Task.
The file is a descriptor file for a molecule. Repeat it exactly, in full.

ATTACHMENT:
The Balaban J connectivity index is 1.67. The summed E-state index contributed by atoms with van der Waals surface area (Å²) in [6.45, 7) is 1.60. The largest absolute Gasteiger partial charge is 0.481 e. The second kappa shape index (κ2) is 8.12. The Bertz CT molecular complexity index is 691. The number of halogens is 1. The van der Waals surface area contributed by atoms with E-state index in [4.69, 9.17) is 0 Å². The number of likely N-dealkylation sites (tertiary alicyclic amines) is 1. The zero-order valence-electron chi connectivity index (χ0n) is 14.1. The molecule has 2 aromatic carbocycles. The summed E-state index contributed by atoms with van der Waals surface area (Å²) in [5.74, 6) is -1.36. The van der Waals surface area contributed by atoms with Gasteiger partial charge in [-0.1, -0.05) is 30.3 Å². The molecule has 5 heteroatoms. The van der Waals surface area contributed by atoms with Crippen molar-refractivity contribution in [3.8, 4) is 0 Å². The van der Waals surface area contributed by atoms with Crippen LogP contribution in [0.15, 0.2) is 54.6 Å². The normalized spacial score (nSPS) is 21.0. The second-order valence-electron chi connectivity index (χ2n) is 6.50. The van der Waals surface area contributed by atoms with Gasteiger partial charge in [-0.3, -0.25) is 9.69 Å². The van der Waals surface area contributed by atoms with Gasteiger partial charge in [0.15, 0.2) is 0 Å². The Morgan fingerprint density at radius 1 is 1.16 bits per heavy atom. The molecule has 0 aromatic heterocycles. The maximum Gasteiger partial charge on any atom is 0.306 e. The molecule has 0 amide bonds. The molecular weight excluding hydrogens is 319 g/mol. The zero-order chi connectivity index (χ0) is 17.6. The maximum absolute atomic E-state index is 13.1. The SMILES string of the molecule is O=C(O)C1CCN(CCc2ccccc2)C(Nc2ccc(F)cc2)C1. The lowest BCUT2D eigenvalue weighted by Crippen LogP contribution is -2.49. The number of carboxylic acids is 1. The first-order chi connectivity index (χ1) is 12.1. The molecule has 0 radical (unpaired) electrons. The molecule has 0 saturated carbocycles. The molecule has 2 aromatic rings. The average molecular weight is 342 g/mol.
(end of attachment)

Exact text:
The Balaban J connectivity index is 1.67. The summed E-state index contributed by atoms with van der Waals surface area (Å²) in [6.45, 7) is 1.60. The largest absolute Gasteiger partial charge is 0.481 e. The second kappa shape index (κ2) is 8.12. The Bertz CT molecular complexity index is 691. The number of halogens is 1. The van der Waals surface area contributed by atoms with E-state index in [4.69, 9.17) is 0 Å². The number of likely N-dealkylation sites (tertiary alicyclic amines) is 1. The zero-order valence-electron chi connectivity index (χ0n) is 14.1. The molecule has 2 aromatic carbocycles. The summed E-state index contributed by atoms with van der Waals surface area (Å²) in [5.74, 6) is -1.36. The van der Waals surface area contributed by atoms with Gasteiger partial charge in [-0.1, -0.05) is 30.3 Å². The molecule has 5 heteroatoms. The van der Waals surface area contributed by atoms with Crippen molar-refractivity contribution in [3.8, 4) is 0 Å². The van der Waals surface area contributed by atoms with Crippen LogP contribution in [0.15, 0.2) is 54.6 Å². The normalized spacial score (nSPS) is 21.0. The second-order valence-electron chi connectivity index (χ2n) is 6.50. The van der Waals surface area contributed by atoms with Gasteiger partial charge in [-0.3, -0.25) is 9.69 Å². The van der Waals surface area contributed by atoms with Gasteiger partial charge in [0.15, 0.2) is 0 Å². The Morgan fingerprint density at radius 1 is 1.16 bits per heavy atom. The molecule has 0 aromatic heterocycles. The maximum Gasteiger partial charge on any atom is 0.306 e. The molecule has 0 amide bonds. The molecular weight excluding hydrogens is 319 g/mol. The zero-order chi connectivity index (χ0) is 17.6. The maximum absolute atomic E-state index is 13.1. The SMILES string of the molecule is O=C(O)C1CCN(CCc2ccccc2)C(Nc2ccc(F)cc2)C1. The lowest BCUT2D eigenvalue weighted by Crippen LogP contribution is -2.49. The number of carboxylic acids is 1. The first-order chi connectivity index (χ1) is 12.1. The molecule has 0 radical (unpaired) electrons. The molecule has 0 saturated carbocycles. The molecule has 2 aromatic rings. The average molecular weight is 342 g/mol.